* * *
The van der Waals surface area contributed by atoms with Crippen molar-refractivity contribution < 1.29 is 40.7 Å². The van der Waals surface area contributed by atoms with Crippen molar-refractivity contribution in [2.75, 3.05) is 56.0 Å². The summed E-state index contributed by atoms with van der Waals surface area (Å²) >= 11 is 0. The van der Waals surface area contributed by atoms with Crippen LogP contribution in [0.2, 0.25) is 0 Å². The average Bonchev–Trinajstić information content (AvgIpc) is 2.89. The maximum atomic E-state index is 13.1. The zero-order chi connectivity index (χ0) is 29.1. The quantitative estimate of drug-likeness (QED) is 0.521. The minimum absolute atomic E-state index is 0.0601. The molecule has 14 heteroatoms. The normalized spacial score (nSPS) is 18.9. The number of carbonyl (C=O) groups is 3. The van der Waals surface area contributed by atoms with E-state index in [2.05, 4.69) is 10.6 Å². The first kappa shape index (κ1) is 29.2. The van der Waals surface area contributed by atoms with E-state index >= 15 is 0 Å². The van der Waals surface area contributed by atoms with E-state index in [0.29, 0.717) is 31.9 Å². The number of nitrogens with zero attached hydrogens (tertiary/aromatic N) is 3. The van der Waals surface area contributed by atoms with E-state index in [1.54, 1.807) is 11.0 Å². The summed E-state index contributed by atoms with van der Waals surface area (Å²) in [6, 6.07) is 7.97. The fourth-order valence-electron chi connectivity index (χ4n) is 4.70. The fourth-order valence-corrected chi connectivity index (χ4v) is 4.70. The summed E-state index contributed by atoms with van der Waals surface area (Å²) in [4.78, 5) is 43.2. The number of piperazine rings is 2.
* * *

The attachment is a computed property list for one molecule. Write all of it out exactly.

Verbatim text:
The van der Waals surface area contributed by atoms with Crippen molar-refractivity contribution < 1.29 is 40.7 Å². The van der Waals surface area contributed by atoms with Crippen molar-refractivity contribution in [2.75, 3.05) is 56.0 Å². The summed E-state index contributed by atoms with van der Waals surface area (Å²) >= 11 is 0. The van der Waals surface area contributed by atoms with Crippen LogP contribution in [0.2, 0.25) is 0 Å². The average Bonchev–Trinajstić information content (AvgIpc) is 2.89. The maximum atomic E-state index is 13.1. The zero-order chi connectivity index (χ0) is 29.1. The quantitative estimate of drug-likeness (QED) is 0.521. The minimum absolute atomic E-state index is 0.0601. The molecule has 14 heteroatoms. The normalized spacial score (nSPS) is 18.9. The number of carbonyl (C=O) groups is 3. The van der Waals surface area contributed by atoms with E-state index in [2.05, 4.69) is 10.6 Å². The first kappa shape index (κ1) is 29.2. The van der Waals surface area contributed by atoms with E-state index >= 15 is 0 Å². The van der Waals surface area contributed by atoms with E-state index in [0.29, 0.717) is 31.9 Å². The number of nitrogens with zero attached hydrogens (tertiary/aromatic N) is 3. The van der Waals surface area contributed by atoms with E-state index in [1.54, 1.807) is 11.0 Å². The summed E-state index contributed by atoms with van der Waals surface area (Å²) in [6, 6.07) is 7.97. The fourth-order valence-electron chi connectivity index (χ4n) is 4.70. The fourth-order valence-corrected chi connectivity index (χ4v) is 4.70. The summed E-state index contributed by atoms with van der Waals surface area (Å²) in [4.78, 5) is 43.2. The number of piperazine rings is 2.